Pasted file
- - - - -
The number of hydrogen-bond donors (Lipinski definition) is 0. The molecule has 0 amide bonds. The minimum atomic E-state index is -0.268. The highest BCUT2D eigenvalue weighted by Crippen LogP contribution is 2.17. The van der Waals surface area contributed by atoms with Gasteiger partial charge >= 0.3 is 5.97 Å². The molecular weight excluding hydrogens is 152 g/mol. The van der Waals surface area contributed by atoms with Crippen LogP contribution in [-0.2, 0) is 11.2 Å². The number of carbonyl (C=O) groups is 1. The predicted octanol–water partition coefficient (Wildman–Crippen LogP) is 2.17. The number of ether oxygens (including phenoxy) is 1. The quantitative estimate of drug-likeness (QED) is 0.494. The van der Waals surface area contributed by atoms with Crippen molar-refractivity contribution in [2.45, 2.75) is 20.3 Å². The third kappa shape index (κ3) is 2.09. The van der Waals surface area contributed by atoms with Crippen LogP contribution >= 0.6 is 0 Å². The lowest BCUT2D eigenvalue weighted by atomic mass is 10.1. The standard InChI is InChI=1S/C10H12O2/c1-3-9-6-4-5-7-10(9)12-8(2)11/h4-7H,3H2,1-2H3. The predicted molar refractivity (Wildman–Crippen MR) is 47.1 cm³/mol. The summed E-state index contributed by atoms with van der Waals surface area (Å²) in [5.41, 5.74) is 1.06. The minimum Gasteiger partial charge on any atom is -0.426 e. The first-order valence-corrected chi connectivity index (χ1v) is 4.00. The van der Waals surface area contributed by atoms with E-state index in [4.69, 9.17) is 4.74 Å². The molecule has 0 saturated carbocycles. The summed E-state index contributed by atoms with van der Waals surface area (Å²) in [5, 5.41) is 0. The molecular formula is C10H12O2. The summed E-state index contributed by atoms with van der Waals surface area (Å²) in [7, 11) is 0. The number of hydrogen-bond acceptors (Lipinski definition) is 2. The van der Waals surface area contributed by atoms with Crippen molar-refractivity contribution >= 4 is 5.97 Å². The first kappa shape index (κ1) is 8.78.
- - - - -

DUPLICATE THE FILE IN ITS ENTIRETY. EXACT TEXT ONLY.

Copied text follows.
The number of hydrogen-bond donors (Lipinski definition) is 0. The molecule has 0 amide bonds. The minimum atomic E-state index is -0.268. The highest BCUT2D eigenvalue weighted by Crippen LogP contribution is 2.17. The van der Waals surface area contributed by atoms with Gasteiger partial charge >= 0.3 is 5.97 Å². The molecular weight excluding hydrogens is 152 g/mol. The van der Waals surface area contributed by atoms with Crippen LogP contribution in [-0.2, 0) is 11.2 Å². The number of carbonyl (C=O) groups is 1. The predicted octanol–water partition coefficient (Wildman–Crippen LogP) is 2.17. The number of ether oxygens (including phenoxy) is 1. The quantitative estimate of drug-likeness (QED) is 0.494. The van der Waals surface area contributed by atoms with Crippen molar-refractivity contribution in [2.45, 2.75) is 20.3 Å². The third kappa shape index (κ3) is 2.09. The van der Waals surface area contributed by atoms with Crippen LogP contribution >= 0.6 is 0 Å². The lowest BCUT2D eigenvalue weighted by atomic mass is 10.1. The standard InChI is InChI=1S/C10H12O2/c1-3-9-6-4-5-7-10(9)12-8(2)11/h4-7H,3H2,1-2H3. The predicted molar refractivity (Wildman–Crippen MR) is 47.1 cm³/mol. The summed E-state index contributed by atoms with van der Waals surface area (Å²) in [5.41, 5.74) is 1.06. The minimum Gasteiger partial charge on any atom is -0.426 e. The first-order valence-corrected chi connectivity index (χ1v) is 4.00. The van der Waals surface area contributed by atoms with E-state index in [4.69, 9.17) is 4.74 Å². The molecule has 0 saturated carbocycles. The summed E-state index contributed by atoms with van der Waals surface area (Å²) in [5, 5.41) is 0. The molecular formula is C10H12O2. The summed E-state index contributed by atoms with van der Waals surface area (Å²) in [7, 11) is 0. The number of hydrogen-bond acceptors (Lipinski definition) is 2. The van der Waals surface area contributed by atoms with Crippen molar-refractivity contribution >= 4 is 5.97 Å². The first kappa shape index (κ1) is 8.78.